U.S. adults have “boyfriends” and “girlfriends”–Do other cultures also infantilize the unmarried? November 28, 2012Posted by Onely in Dating, Food for Thought, single and happy, Your Responses Requested!.
Tags: adult boyfriend, adult girlfriend, cultural expectations for dating, cultural expectations for the single woman, relationship signifiers, singles blog
The U.S.’ widespread use of “boyfriend” and “girlfriend” is a decades-old cultural relic, from a time when we married barely out of boyhood or girlhood. But now more and more adults are waiting until their late twenties, thirties, forties, fifties, sixties, or beyond to marry (if at all). So what does it say about our society that we call the people we’re dating “boyfriends” and “girlfriends”?
It SAYS that our society views unmarried people as younger/less evolved/more childish than married ones.
To be sure, our habit of using boyfriend/girlfriend in perpetuity did not arise from a concerted or conspiratorial cultural effort to infantilize unmarrieds. But the passive persistence of the terms does represent how singles are viewed. (For all that alliteration, you may thank this glass of wine.)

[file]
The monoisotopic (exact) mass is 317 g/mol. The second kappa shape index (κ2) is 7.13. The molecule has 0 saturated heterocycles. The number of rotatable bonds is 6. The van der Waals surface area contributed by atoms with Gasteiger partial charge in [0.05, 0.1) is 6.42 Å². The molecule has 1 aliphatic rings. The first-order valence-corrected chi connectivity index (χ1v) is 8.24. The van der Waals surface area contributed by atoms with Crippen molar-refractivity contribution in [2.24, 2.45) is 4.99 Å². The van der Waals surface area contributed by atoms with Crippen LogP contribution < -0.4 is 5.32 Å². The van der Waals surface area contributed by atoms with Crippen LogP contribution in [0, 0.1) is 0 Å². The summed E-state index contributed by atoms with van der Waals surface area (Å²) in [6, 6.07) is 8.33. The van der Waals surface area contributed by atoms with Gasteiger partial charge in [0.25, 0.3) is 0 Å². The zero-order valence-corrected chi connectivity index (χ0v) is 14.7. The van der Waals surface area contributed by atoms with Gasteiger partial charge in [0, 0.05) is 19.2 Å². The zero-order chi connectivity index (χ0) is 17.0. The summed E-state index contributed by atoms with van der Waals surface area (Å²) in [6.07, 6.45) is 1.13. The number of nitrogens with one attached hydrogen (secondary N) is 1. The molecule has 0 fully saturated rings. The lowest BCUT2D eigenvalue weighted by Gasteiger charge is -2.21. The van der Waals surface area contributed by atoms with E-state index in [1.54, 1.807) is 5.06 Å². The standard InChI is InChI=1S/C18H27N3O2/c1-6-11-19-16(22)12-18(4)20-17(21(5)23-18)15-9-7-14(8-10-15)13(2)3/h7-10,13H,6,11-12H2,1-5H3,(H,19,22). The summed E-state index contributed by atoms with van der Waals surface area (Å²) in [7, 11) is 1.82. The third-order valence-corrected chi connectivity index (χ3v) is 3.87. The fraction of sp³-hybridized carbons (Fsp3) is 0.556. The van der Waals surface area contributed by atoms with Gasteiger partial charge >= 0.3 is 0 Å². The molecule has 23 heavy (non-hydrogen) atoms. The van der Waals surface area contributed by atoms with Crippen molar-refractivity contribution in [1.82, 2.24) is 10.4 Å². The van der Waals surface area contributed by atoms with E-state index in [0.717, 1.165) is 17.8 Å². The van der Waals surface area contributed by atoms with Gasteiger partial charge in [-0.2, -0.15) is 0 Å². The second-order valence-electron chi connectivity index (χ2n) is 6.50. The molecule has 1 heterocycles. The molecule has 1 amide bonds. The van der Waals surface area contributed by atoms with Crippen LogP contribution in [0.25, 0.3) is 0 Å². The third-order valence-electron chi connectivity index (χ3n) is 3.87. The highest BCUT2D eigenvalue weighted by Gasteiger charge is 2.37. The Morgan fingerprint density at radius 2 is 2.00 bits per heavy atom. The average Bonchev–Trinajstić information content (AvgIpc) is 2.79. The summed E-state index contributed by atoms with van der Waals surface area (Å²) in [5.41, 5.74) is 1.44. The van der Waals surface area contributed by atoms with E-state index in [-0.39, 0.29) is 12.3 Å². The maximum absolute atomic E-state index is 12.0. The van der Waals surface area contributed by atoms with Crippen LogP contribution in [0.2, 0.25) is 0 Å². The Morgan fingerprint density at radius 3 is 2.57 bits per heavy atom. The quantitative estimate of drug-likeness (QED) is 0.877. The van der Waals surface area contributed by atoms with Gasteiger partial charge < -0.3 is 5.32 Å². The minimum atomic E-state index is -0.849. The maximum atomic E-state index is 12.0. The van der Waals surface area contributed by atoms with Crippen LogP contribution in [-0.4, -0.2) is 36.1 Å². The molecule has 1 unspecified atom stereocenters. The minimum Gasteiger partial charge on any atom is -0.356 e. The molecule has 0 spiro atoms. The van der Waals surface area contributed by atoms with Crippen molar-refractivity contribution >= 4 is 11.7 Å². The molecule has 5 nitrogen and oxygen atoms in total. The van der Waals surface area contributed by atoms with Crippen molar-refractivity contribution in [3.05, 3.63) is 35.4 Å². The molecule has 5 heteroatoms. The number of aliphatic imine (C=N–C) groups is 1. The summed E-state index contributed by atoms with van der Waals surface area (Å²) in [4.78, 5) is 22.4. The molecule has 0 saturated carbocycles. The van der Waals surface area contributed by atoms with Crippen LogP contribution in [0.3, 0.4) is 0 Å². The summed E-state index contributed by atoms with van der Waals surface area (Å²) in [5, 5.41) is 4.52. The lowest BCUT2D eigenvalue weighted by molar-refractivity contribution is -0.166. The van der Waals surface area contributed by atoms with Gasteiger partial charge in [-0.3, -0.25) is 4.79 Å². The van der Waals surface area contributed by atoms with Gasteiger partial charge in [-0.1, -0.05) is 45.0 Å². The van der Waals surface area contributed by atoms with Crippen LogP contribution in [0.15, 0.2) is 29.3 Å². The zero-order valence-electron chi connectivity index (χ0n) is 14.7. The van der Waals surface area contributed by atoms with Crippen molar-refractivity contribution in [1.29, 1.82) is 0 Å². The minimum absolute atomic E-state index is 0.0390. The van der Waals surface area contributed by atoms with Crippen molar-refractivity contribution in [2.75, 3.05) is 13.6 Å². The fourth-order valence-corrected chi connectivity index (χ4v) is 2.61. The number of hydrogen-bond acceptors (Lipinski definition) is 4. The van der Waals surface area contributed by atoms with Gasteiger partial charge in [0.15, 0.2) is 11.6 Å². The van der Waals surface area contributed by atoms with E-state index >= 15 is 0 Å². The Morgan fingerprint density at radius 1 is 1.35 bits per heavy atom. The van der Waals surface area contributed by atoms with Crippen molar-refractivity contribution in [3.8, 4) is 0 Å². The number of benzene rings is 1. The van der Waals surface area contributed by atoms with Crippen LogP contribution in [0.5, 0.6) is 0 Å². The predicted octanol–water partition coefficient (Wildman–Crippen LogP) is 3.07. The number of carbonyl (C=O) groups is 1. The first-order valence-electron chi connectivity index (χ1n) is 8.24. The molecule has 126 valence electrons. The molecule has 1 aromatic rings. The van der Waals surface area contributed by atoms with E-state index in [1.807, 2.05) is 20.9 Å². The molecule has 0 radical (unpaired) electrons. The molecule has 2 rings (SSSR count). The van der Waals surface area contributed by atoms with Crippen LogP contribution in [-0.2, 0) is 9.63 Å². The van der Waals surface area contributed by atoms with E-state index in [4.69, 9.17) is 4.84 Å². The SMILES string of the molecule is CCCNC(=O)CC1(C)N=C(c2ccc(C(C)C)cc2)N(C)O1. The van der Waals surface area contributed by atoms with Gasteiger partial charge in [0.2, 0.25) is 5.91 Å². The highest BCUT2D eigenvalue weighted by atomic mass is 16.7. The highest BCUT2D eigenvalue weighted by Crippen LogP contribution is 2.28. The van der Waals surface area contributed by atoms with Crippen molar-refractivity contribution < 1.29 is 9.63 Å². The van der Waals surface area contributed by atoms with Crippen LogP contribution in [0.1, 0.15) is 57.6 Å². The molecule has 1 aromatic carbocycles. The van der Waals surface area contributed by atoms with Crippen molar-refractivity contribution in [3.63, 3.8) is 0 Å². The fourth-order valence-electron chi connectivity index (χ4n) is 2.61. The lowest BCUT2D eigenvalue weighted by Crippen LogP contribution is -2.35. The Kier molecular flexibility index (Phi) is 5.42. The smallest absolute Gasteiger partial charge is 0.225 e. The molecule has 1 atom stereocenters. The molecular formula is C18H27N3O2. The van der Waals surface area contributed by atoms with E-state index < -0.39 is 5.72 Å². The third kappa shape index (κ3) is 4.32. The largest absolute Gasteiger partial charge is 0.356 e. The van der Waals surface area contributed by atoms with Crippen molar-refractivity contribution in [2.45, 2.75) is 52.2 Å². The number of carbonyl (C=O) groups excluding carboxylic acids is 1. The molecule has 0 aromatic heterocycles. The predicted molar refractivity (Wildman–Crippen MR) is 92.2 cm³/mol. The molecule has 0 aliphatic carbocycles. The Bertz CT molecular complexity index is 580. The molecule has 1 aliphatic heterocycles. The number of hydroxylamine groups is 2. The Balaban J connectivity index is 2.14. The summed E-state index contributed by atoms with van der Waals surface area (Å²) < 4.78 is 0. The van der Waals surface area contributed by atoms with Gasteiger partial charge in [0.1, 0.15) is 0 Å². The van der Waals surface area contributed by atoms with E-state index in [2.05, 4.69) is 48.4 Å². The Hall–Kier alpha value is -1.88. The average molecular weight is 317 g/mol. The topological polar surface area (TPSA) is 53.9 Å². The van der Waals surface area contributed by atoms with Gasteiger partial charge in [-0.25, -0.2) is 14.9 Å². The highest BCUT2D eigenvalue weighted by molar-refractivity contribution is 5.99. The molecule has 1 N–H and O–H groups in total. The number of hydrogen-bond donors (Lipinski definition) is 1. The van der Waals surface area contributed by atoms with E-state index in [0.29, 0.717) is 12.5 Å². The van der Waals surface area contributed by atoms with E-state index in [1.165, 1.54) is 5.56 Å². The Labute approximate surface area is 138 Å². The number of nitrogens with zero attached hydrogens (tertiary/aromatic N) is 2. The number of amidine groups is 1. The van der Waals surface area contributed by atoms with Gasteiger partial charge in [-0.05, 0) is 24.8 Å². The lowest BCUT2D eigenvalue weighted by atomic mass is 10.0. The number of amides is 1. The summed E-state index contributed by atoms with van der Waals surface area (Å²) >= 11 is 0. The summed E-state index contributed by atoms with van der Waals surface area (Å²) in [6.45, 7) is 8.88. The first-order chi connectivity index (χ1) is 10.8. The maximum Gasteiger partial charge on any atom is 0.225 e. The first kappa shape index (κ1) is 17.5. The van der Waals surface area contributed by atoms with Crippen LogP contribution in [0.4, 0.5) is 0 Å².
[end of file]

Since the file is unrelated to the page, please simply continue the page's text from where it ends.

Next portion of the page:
A thirty-eight-year-old hetero female has a boyfriend? Come on.
Progressive thinkers (usually as an extension of Queer rhetoric) have played with new terms: Significant Other; Partner; Life Partner. . . These terms allow people of all ages to achieve the rare art of sounding both stodgy and mysterious at the same time.
Copious Readers, Onely requests your responses: (more…)
Some Like It Single: Special K March 20, 2009Posted by Onely in single and happy, Singles Resource, Some Like It Single.
Tags: cultural expectations for the single woman, single and happy, smart women rock!, Special K, we love good writing
Welcome to yet another installment in our new series, Some Like It Single, where we profile (relatively) small, independent blogs dedicated to exploring what it means to be “single” in American culture and, we hope, around the world.
This week, we’re featuring Special K, where you’re sure to receive a healthy dose of introspective, intriguing, and just plain good writing about what it means to be a single woman meandering through life around the age of 30. K describes, in highly readable and prosaic language, what it means to negotiate between what she wants (or thinks she wants) and what American culture seems to expect of her.